Japanese trains are appreciated for their punctuality; however, this precise, minute-by-minute timekeeping has been at the heart of an ongoing dispute between a train operator and the West Japan Railway Company.
Based on reports, the driver, who is employed by JR West’s Okayama branch, is seeking the payment for 56 yen (US$0.49) in un-paid wages following a mishap on 18 June, last year.
The driver claims that he needed to drive an “empty train” to another station form the Okayama Station depot in the morning. However, he mistakenly stood at the wrong platform and he realized that very late. Hence he ran towards the correct station and to replace the drive, it took a total of two minutes. This led to delays of a minute in the departure and an additional one-minute delay when storage of trains at depots.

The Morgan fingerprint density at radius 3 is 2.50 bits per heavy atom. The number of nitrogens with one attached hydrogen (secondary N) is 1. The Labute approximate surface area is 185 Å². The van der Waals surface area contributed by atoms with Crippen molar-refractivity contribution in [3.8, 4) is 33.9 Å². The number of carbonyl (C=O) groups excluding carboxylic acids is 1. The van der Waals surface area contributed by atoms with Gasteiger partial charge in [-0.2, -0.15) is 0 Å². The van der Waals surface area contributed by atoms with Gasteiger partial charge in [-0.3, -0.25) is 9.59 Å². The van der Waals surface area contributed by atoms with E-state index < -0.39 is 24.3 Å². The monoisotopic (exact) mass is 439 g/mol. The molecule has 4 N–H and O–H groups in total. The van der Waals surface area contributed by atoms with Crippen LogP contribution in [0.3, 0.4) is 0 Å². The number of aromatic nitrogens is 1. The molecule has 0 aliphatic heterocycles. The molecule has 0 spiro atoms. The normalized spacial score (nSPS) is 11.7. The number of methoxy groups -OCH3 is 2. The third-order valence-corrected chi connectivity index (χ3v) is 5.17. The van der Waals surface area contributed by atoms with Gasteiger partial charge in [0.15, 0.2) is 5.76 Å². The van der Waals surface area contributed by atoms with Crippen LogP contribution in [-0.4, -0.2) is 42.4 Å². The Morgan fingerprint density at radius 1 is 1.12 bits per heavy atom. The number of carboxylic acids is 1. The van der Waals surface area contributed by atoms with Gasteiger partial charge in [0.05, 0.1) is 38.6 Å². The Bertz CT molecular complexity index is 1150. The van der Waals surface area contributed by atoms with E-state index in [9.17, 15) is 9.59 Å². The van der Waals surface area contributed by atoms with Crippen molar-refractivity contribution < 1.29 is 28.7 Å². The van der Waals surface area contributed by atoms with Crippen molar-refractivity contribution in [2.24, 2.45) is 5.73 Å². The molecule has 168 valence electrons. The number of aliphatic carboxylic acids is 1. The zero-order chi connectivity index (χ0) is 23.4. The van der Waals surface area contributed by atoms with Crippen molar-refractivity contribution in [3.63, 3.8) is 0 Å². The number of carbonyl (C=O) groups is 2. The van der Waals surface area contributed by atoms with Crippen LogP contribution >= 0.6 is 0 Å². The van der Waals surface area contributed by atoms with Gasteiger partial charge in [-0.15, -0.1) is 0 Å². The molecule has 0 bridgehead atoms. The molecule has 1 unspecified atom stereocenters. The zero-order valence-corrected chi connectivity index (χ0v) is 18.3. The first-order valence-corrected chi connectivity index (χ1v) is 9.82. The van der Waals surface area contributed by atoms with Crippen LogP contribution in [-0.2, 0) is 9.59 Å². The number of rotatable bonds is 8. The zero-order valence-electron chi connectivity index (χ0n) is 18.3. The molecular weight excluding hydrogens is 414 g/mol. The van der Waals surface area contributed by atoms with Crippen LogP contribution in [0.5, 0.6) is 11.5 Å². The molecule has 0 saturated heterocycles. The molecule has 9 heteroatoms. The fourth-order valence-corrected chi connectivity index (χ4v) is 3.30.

As a result, the railway company, JR West issued a pay-cut of 85 yen from the driver’s salary in July, claiming that the driver did no work during the two-minute delay. Following recommendations from the Labor Bureau, JR West finally decreased the penalty to one minute after the driver reported the complaint to the Okayama Labor Standards Inspection Office.
The driver took the case to the Okayama District Court in March, still claiming that this was unfair. He also claims that the error caused no loss to the firm and no interruption to train schedules because the train was empty.
The driver is now suing Japan Railway company for a total of 2.2 million for mental stress from the whole ordeal, and 56 yen for the pay-cut of the one-minute delay.
The driver argues his pay should remain uncut because the event occurred during his work shift. But the employer claims it used the “no work, no pay concept” to justify the salary reduction.
The driver chastised the corporation for “using salary reduction as sanctions for human error,” claiming that a minor blunder in business should not be considered a contract breach.
Public seems to support the employee fully throughout the ongoing lawsuit. However, Japan Rail’s impeccable track record of timeliness and safety makes a compelling case for enforcing timings to the minute. Furthermore, when you’re responsible for the safety and well-being of millions every day, a human mistake may have serious implications.